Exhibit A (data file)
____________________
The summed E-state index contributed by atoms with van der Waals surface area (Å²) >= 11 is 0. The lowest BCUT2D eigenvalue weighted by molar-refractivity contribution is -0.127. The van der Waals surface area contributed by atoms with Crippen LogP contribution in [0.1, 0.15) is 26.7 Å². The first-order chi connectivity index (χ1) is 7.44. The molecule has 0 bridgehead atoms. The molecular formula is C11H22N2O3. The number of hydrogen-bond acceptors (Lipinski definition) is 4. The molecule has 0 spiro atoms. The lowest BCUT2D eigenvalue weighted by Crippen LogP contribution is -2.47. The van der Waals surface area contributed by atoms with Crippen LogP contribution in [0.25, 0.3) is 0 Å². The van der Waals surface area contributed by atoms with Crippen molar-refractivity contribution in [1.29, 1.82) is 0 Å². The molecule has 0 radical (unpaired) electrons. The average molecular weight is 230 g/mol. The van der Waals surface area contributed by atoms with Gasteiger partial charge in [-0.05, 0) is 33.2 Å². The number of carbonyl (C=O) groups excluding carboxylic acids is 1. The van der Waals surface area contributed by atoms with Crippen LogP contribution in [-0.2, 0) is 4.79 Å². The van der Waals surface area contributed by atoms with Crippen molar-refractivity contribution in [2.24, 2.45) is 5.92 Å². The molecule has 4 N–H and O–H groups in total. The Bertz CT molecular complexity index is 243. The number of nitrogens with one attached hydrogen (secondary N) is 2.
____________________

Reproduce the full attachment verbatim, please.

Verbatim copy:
The summed E-state index contributed by atoms with van der Waals surface area (Å²) >= 11 is 0. The lowest BCUT2D eigenvalue weighted by molar-refractivity contribution is -0.127. The van der Waals surface area contributed by atoms with Crippen LogP contribution in [0.1, 0.15) is 26.7 Å². The first-order chi connectivity index (χ1) is 7.44. The molecule has 0 bridgehead atoms. The molecular formula is C11H22N2O3. The number of hydrogen-bond acceptors (Lipinski definition) is 4. The molecule has 0 spiro atoms. The lowest BCUT2D eigenvalue weighted by Crippen LogP contribution is -2.47. The van der Waals surface area contributed by atoms with Crippen LogP contribution in [0.25, 0.3) is 0 Å². The van der Waals surface area contributed by atoms with Crippen molar-refractivity contribution in [1.29, 1.82) is 0 Å². The molecule has 0 radical (unpaired) electrons. The average molecular weight is 230 g/mol. The van der Waals surface area contributed by atoms with Gasteiger partial charge in [-0.05, 0) is 33.2 Å². The number of carbonyl (C=O) groups excluding carboxylic acids is 1. The van der Waals surface area contributed by atoms with Crippen LogP contribution in [-0.2, 0) is 4.79 Å². The van der Waals surface area contributed by atoms with Crippen molar-refractivity contribution in [2.24, 2.45) is 5.92 Å². The molecule has 4 N–H and O–H groups in total. The Bertz CT molecular complexity index is 243. The number of nitrogens with one attached hydrogen (secondary N) is 2.